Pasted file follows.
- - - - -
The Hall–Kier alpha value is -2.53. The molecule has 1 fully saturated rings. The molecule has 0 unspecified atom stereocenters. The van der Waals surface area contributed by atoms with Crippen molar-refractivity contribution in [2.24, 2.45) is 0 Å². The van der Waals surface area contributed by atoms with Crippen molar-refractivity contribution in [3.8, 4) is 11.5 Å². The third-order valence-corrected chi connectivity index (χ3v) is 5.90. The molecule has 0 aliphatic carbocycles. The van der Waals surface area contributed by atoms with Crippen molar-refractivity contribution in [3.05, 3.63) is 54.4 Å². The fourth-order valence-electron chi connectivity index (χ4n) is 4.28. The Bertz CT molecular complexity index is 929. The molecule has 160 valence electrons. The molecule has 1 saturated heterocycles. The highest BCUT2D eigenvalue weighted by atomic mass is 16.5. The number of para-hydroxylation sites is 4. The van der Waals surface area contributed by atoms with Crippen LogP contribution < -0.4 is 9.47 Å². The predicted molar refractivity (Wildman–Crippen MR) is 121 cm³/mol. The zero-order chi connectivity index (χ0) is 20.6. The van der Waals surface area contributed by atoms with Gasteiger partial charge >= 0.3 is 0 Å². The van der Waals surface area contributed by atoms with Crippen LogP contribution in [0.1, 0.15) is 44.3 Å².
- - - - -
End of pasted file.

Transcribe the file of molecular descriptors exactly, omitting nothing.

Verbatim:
The Hall–Kier alpha value is -2.53. The molecule has 1 fully saturated rings. The molecule has 0 unspecified atom stereocenters. The van der Waals surface area contributed by atoms with Crippen molar-refractivity contribution in [2.24, 2.45) is 0 Å². The van der Waals surface area contributed by atoms with Crippen molar-refractivity contribution in [3.8, 4) is 11.5 Å². The third-order valence-corrected chi connectivity index (χ3v) is 5.90. The molecule has 0 aliphatic carbocycles. The van der Waals surface area contributed by atoms with Crippen molar-refractivity contribution in [3.05, 3.63) is 54.4 Å². The fourth-order valence-electron chi connectivity index (χ4n) is 4.28. The Bertz CT molecular complexity index is 929. The molecule has 160 valence electrons. The molecule has 1 saturated heterocycles. The highest BCUT2D eigenvalue weighted by atomic mass is 16.5. The number of para-hydroxylation sites is 4. The van der Waals surface area contributed by atoms with Crippen LogP contribution < -0.4 is 9.47 Å². The predicted molar refractivity (Wildman–Crippen MR) is 121 cm³/mol. The zero-order chi connectivity index (χ0) is 20.6. The van der Waals surface area contributed by atoms with Gasteiger partial charge >= 0.3 is 0 Å². The van der Waals surface area contributed by atoms with Crippen LogP contribution in [0.1, 0.15) is 44.3 Å².